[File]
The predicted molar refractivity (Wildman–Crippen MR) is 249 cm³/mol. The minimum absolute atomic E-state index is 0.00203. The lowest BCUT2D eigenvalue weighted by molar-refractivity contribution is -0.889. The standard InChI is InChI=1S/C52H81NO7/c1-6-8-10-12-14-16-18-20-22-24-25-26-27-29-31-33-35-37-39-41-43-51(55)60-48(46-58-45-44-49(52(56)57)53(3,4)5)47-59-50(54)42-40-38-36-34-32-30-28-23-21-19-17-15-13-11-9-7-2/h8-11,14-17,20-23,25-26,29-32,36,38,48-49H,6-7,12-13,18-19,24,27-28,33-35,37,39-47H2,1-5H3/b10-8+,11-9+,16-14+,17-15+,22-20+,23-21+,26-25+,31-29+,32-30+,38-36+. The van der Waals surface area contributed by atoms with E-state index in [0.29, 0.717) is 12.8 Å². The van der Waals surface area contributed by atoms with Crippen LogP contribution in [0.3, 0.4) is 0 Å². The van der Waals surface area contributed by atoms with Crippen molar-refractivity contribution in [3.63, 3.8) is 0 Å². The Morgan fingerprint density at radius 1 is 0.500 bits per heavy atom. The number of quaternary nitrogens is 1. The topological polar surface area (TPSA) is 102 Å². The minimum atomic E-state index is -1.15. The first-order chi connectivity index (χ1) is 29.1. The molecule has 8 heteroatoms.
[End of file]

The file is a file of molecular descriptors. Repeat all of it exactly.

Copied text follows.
The predicted molar refractivity (Wildman–Crippen MR) is 249 cm³/mol. The minimum absolute atomic E-state index is 0.00203. The lowest BCUT2D eigenvalue weighted by molar-refractivity contribution is -0.889. The standard InChI is InChI=1S/C52H81NO7/c1-6-8-10-12-14-16-18-20-22-24-25-26-27-29-31-33-35-37-39-41-43-51(55)60-48(46-58-45-44-49(52(56)57)53(3,4)5)47-59-50(54)42-40-38-36-34-32-30-28-23-21-19-17-15-13-11-9-7-2/h8-11,14-17,20-23,25-26,29-32,36,38,48-49H,6-7,12-13,18-19,24,27-28,33-35,37,39-47H2,1-5H3/b10-8+,11-9+,16-14+,17-15+,22-20+,23-21+,26-25+,31-29+,32-30+,38-36+. The van der Waals surface area contributed by atoms with E-state index in [0.29, 0.717) is 12.8 Å². The van der Waals surface area contributed by atoms with Crippen LogP contribution in [0.3, 0.4) is 0 Å². The van der Waals surface area contributed by atoms with Crippen molar-refractivity contribution in [3.63, 3.8) is 0 Å². The Morgan fingerprint density at radius 1 is 0.500 bits per heavy atom. The number of quaternary nitrogens is 1. The topological polar surface area (TPSA) is 102 Å². The minimum atomic E-state index is -1.15. The first-order chi connectivity index (χ1) is 29.1. The molecule has 8 heteroatoms.